Organisational focus across the whole health system
MEN'S HEALTH MANIFESTO: Support change on the ground – training, leadership, incentives, process and policy
- National Men’s Health Policy (as in Ireland and Australia) – especially a national strategy for improving the mental health of men and boys
- Assign responsibility for men’s health and set up men’s health champions in local & national organisations – and in every GP practice
- Include men’s and boy’s health in all health professional, psychology and PSHE teacher training
- Include mental health in legal, policing and other front-line service training
- Support professional development regarding men’s health including communication, targeting and service design – with particular focus on ‘difficult issues’ (eg. mental health/erectile dysfunction/weight etc.)
- Align health system incentives – including a fair QOF allocation by gender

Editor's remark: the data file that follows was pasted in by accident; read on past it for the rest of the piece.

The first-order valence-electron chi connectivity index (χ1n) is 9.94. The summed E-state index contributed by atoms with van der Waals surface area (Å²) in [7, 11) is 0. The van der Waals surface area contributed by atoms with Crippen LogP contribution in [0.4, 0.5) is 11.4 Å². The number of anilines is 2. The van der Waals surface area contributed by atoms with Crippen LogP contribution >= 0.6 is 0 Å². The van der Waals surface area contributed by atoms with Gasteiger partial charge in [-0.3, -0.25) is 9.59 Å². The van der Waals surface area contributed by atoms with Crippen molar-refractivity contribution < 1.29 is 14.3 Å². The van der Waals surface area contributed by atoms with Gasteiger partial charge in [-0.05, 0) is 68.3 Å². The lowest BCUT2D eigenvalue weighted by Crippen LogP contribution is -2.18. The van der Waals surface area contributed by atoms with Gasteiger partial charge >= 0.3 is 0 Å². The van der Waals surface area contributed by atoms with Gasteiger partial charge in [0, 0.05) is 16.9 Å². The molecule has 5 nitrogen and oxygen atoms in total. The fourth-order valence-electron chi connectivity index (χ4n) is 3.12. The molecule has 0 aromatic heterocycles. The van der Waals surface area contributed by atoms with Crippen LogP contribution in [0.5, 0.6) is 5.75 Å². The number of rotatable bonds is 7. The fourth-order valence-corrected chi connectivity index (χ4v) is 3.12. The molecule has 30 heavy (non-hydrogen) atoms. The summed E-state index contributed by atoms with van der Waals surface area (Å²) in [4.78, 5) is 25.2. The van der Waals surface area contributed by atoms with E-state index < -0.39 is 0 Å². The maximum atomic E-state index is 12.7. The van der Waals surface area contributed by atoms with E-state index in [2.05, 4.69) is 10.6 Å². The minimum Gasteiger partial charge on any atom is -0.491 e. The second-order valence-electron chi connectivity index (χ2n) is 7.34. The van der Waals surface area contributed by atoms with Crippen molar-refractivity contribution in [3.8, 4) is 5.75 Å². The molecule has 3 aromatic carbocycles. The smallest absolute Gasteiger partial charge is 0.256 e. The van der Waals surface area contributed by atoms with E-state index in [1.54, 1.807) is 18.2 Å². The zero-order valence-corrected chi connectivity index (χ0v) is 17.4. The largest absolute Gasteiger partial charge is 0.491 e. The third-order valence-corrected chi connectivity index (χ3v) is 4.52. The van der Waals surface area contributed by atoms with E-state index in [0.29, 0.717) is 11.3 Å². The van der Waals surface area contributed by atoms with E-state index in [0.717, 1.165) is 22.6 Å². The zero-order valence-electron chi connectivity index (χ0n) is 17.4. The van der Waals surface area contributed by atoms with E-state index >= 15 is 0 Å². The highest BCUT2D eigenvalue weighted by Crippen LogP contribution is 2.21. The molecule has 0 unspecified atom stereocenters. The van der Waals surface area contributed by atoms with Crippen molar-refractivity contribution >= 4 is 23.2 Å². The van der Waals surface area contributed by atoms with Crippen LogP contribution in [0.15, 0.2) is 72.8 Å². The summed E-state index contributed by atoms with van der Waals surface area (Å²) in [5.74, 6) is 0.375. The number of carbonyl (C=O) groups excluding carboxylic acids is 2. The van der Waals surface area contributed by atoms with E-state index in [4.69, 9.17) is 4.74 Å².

- More personal commissioning and budgeting to enable men to drive change and have services that meet their personal needs
- Government support to persuade the World Health Organisation (WHO) to include men’s health as a priority
- Have a joined up local men’s and boys’ health policy and plan – reflect it in the strategy.
Why is this important?
- Initial evidence from Ireland is that having a men’s health policy is making a difference.
- Stakeholders have been very clear that a barrier to improving men’s health is lack of organisational focus and training for practitioners.
- Local areas with the worst male life expectancy are no more likely to address this in their local health statistics assessment, their JSNA, than are areas with the best male health outcomes.
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